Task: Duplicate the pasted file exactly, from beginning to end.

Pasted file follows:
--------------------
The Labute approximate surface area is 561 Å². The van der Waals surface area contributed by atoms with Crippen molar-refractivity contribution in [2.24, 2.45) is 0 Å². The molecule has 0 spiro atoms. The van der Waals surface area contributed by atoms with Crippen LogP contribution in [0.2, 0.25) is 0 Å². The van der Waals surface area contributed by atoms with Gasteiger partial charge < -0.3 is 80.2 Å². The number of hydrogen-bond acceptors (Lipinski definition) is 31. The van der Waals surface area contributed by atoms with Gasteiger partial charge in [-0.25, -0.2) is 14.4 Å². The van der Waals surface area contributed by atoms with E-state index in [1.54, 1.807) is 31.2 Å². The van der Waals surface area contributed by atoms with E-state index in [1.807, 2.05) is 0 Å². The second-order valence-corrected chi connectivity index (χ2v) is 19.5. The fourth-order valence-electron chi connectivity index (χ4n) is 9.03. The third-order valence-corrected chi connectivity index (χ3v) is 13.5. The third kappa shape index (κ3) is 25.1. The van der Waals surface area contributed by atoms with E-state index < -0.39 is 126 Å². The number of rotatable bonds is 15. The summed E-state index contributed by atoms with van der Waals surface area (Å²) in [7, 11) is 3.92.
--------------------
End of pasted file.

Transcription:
The Labute approximate surface area is 561 Å². The van der Waals surface area contributed by atoms with Crippen molar-refractivity contribution in [2.24, 2.45) is 0 Å². The molecule has 0 spiro atoms. The van der Waals surface area contributed by atoms with Crippen LogP contribution in [0.2, 0.25) is 0 Å². The van der Waals surface area contributed by atoms with Gasteiger partial charge < -0.3 is 80.2 Å². The number of hydrogen-bond acceptors (Lipinski definition) is 31. The van der Waals surface area contributed by atoms with Gasteiger partial charge in [-0.25, -0.2) is 14.4 Å². The van der Waals surface area contributed by atoms with E-state index in [1.54, 1.807) is 31.2 Å². The van der Waals surface area contributed by atoms with E-state index in [1.807, 2.05) is 0 Å². The second-order valence-corrected chi connectivity index (χ2v) is 19.5. The fourth-order valence-electron chi connectivity index (χ4n) is 9.03. The third-order valence-corrected chi connectivity index (χ3v) is 13.5. The third kappa shape index (κ3) is 25.1. The van der Waals surface area contributed by atoms with E-state index < -0.39 is 126 Å². The number of rotatable bonds is 15. The summed E-state index contributed by atoms with van der Waals surface area (Å²) in [7, 11) is 3.92.